No, don't go to 802.11b speeds. The slowest 802.11g speed will give you better sensitivity, range, and reliability. Stay with OFDM.
Both should be possible with a proper antenna. Note that my calcs assume that the radio goes on the roof along with the antenna to minimize coax cable loses.
Reading between the lines, it appears that both these locations have existing wireless installations. However you didn't disclose the hardware and antenna types and gains. I can't do a calculation without these. Got photos? Got inside info?
If these locations (park or peak) have the usual 2ft long omni, it has a gain of about 7dBi. No clue on the radios. Many of these public access points are 802.11b only and are limited to 5.5Mbits/sec connection speed. That will limit the range somewhat due to lousy sensitivity.
If you find any errors, please either let me know or just fix them yourself. The FAQ is a user supported effort.
Yep. That's it. 1Mbit/sec is also a problem in that the packets are flying through the air for a longer time to send the same amount of data. That creates a higher probability that a noise hit or interference blast is going eat a given packet. 1Mbit/sec is not terribly reliable because of this. The problem is that with 802.11b,
*ALL* management packets are sent at 1Mbits/sec. That guarantees lots of loss even if you manage to get an 11Mbit/sec connection. With
802.11g, I think (not sure) that the management packets are sent at the connection speed.
Don't guess. That's my job.
Receiver sensitivity is measured at at a BER (bit error rate) of either 1 bit in 10^5 or 10^6 (depending on standard). One error every million bits isn't all that bad but you wouldn't want to operate there. Below the BER reference of 10^5, and drop in signal results in a rather drastic decrease in error rate. Looking at the chart on my wall, a 3dB drop in signal level will reduce the error rate to about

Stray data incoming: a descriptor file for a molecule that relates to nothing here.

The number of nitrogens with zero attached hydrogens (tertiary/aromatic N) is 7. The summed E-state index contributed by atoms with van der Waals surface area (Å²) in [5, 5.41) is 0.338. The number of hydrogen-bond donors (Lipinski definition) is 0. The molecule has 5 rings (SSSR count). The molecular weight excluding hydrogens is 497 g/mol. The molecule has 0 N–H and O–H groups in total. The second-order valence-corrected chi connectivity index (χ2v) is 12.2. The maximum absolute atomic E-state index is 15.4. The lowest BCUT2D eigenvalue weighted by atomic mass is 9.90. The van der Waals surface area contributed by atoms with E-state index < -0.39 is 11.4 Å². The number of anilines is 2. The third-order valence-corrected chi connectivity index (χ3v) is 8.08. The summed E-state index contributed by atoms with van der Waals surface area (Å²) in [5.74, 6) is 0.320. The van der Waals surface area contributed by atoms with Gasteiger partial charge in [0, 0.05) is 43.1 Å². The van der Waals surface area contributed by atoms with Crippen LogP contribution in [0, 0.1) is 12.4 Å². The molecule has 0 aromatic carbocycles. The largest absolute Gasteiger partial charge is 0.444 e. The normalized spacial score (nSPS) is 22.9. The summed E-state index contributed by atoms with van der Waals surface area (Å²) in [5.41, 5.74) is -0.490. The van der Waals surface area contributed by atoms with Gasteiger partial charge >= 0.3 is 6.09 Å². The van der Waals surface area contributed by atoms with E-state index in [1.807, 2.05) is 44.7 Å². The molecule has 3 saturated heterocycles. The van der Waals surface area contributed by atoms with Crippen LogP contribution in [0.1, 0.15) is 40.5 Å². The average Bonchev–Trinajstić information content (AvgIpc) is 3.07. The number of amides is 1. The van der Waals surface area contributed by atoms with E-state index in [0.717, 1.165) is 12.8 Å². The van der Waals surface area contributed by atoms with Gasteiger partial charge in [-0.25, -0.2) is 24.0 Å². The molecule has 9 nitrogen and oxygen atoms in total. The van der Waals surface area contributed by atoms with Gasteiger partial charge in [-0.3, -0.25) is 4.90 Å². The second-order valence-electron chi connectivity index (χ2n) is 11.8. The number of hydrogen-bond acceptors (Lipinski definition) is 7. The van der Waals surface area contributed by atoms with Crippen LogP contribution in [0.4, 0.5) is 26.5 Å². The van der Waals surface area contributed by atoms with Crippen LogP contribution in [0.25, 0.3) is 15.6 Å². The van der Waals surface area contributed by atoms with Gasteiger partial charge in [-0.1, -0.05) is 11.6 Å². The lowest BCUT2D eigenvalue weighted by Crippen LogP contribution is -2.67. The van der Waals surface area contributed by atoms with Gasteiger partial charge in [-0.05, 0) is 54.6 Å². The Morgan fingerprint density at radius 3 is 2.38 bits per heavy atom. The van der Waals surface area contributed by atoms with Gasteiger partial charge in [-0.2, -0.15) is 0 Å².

10^3. (It varies with different modulation types and speeds). At 1 error every 1000 bits, you're guaranteed to have an error in just about every packet. In other words, this is a threshold effect with
10^5 or 10^6 being at the knee of the threshold.
A 3dB drop in signal is really easy to produce. It can come from water incursion, rain, blockage, fresnel zone diffraction, reflections, and possibly the position of the moon. Please note that my calculations are seriously simplified and offer the *BEST* case model. It can only get worse as errors and losses are introduced. For example, I have yet to see a 24dBi dish that I actually can test with a resultant gain of 24dBi. Same with the +15 to +17dBm the typical router is suppose to belch. It's more like +13dBm on my junk test equipment. Everyone lies, but that's ok because nobody calculates.
I don't have time to tear these apart. I've only played with one for a few minutes. However, the trend for increased power output seems to be epidemic. I don't like it because it creates an alligator (big mouth, small ears) which transmits far further than it can hear.
That's only true if you have a symmetrical system, where you increase the transmit power and sensitivity on BOTH ends of the link. If only one side of the link has a big transmitter, then there's no guarantee that it can hear the other side.
Incidentally, the RX specs look a bit too good. I can usually get 2dB more sensitivity by simply tweaking the BER reference level. The numbers are very close to the noise floor of the receiver. I gotta grind some numbers to be sure. Let's just say I'm suspicious.
Concrete roof tiles are like a brick wall. Hell, they *ARE* a brick wall. Nothing goes through them.
I wish it were that easy. Fresnel Zone is a knife edge diffraction zone. The signal hits the edge of the obstruction and is diffracted away from the line of sight target. In extreme cases, it will setup reinforcement and cancellation interference patterns as in Newton's rings.
's_ringsThe important point is that it's not stable. As things move around, the destination signal strength varies radically. You might be lucky and find a location with a reinforcement peak, only to find it a null when someone moves their vehicle in a midpoint parking lot.
Concrete and chicken wire supported stucco are like a wall. Nothing goes through. You'll need clearance and altitude. Also, don't forget about trees. I'm sure there are some in the area. If they're in the way, they'll block the signal (about 10dB per "average" tree).
Retch. That's even more flimsy than the Radio Shack flavor. The problem is lack of vertical support. Also no adjustments.